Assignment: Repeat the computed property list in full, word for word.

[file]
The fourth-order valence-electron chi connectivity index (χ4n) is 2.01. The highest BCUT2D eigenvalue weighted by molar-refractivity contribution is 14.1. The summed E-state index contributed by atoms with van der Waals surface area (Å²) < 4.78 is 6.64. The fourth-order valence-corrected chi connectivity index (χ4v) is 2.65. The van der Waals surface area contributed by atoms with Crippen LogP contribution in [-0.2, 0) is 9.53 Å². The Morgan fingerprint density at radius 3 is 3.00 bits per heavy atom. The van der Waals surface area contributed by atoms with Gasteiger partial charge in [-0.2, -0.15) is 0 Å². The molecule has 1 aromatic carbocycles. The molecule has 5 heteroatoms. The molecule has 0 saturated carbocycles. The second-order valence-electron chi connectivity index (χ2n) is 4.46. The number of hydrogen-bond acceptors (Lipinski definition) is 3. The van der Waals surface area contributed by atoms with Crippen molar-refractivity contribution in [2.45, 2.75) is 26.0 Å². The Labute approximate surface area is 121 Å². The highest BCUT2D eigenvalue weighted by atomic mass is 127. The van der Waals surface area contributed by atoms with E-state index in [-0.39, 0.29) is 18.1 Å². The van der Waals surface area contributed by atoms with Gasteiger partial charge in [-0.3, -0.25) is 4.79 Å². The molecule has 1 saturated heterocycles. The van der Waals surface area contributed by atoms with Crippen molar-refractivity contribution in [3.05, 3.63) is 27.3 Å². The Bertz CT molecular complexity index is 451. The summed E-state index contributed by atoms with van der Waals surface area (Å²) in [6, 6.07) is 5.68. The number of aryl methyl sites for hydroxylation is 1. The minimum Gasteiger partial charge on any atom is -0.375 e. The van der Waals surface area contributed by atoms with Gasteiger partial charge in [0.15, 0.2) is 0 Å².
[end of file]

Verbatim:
The fourth-order valence-electron chi connectivity index (χ4n) is 2.01. The highest BCUT2D eigenvalue weighted by molar-refractivity contribution is 14.1. The summed E-state index contributed by atoms with van der Waals surface area (Å²) < 4.78 is 6.64. The fourth-order valence-corrected chi connectivity index (χ4v) is 2.65. The van der Waals surface area contributed by atoms with Crippen LogP contribution in [-0.2, 0) is 9.53 Å². The Morgan fingerprint density at radius 3 is 3.00 bits per heavy atom. The van der Waals surface area contributed by atoms with Gasteiger partial charge in [-0.2, -0.15) is 0 Å². The molecule has 1 aromatic carbocycles. The molecule has 5 heteroatoms. The molecule has 0 saturated carbocycles. The second-order valence-electron chi connectivity index (χ2n) is 4.46. The number of hydrogen-bond acceptors (Lipinski definition) is 3. The van der Waals surface area contributed by atoms with Crippen molar-refractivity contribution in [2.45, 2.75) is 26.0 Å². The Labute approximate surface area is 121 Å². The highest BCUT2D eigenvalue weighted by atomic mass is 127. The van der Waals surface area contributed by atoms with E-state index in [-0.39, 0.29) is 18.1 Å². The van der Waals surface area contributed by atoms with Gasteiger partial charge in [-0.3, -0.25) is 4.79 Å². The molecule has 1 saturated heterocycles. The van der Waals surface area contributed by atoms with Crippen molar-refractivity contribution in [3.05, 3.63) is 27.3 Å². The Bertz CT molecular complexity index is 451. The summed E-state index contributed by atoms with van der Waals surface area (Å²) in [6, 6.07) is 5.68. The number of aryl methyl sites for hydroxylation is 1. The minimum Gasteiger partial charge on any atom is -0.375 e. The van der Waals surface area contributed by atoms with Gasteiger partial charge in [0.15, 0.2) is 0 Å².